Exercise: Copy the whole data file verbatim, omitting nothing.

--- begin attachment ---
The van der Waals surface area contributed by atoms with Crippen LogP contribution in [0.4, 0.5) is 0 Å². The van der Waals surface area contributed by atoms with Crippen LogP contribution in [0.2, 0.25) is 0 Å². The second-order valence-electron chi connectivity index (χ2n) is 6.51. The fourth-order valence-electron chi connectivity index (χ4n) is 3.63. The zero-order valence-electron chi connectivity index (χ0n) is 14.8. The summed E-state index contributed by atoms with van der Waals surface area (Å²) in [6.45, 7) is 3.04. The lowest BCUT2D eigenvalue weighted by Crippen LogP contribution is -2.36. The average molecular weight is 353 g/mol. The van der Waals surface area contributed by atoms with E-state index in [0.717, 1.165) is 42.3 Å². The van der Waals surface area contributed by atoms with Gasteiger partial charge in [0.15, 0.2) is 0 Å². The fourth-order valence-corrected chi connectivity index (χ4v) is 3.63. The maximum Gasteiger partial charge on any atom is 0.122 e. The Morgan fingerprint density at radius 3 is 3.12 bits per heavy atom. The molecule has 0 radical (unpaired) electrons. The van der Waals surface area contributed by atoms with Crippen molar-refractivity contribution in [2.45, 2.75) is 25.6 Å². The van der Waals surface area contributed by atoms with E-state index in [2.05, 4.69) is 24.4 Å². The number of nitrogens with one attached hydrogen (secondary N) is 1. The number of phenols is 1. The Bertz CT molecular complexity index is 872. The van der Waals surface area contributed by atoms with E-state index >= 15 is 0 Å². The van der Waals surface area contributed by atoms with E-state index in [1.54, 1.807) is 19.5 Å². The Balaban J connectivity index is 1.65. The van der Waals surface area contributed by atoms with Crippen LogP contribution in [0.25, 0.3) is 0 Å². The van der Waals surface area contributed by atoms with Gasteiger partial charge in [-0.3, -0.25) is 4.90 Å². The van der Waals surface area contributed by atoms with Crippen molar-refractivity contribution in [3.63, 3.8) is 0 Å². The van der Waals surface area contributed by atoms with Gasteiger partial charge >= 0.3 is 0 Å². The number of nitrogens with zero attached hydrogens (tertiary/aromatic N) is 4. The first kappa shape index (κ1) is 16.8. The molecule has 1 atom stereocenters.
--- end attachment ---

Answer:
The van der Waals surface area contributed by atoms with Crippen LogP contribution in [0.4, 0.5) is 0 Å². The van der Waals surface area contributed by atoms with Crippen LogP contribution in [0.2, 0.25) is 0 Å². The second-order valence-electron chi connectivity index (χ2n) is 6.51. The fourth-order valence-electron chi connectivity index (χ4n) is 3.63. The zero-order valence-electron chi connectivity index (χ0n) is 14.8. The summed E-state index contributed by atoms with van der Waals surface area (Å²) in [6.45, 7) is 3.04. The lowest BCUT2D eigenvalue weighted by Crippen LogP contribution is -2.36. The average molecular weight is 353 g/mol. The van der Waals surface area contributed by atoms with E-state index in [0.717, 1.165) is 42.3 Å². The van der Waals surface area contributed by atoms with Gasteiger partial charge in [0.15, 0.2) is 0 Å². The fourth-order valence-corrected chi connectivity index (χ4v) is 3.63. The maximum Gasteiger partial charge on any atom is 0.122 e. The Morgan fingerprint density at radius 3 is 3.12 bits per heavy atom. The molecule has 0 radical (unpaired) electrons. The van der Waals surface area contributed by atoms with Crippen molar-refractivity contribution in [2.45, 2.75) is 25.6 Å². The van der Waals surface area contributed by atoms with E-state index in [2.05, 4.69) is 24.4 Å². The number of nitrogens with one attached hydrogen (secondary N) is 1. The number of phenols is 1. The Bertz CT molecular complexity index is 872. The van der Waals surface area contributed by atoms with E-state index >= 15 is 0 Å². The van der Waals surface area contributed by atoms with E-state index in [1.54, 1.807) is 19.5 Å². The Balaban J connectivity index is 1.65. The van der Waals surface area contributed by atoms with Crippen LogP contribution in [0.25, 0.3) is 0 Å². The van der Waals surface area contributed by atoms with Gasteiger partial charge in [-0.3, -0.25) is 4.90 Å². The van der Waals surface area contributed by atoms with Crippen molar-refractivity contribution in [3.63, 3.8) is 0 Å². The van der Waals surface area contributed by atoms with Gasteiger partial charge >= 0.3 is 0 Å². The number of nitrogens with zero attached hydrogens (tertiary/aromatic N) is 4. The first kappa shape index (κ1) is 16.8. The molecule has 1 atom stereocenters.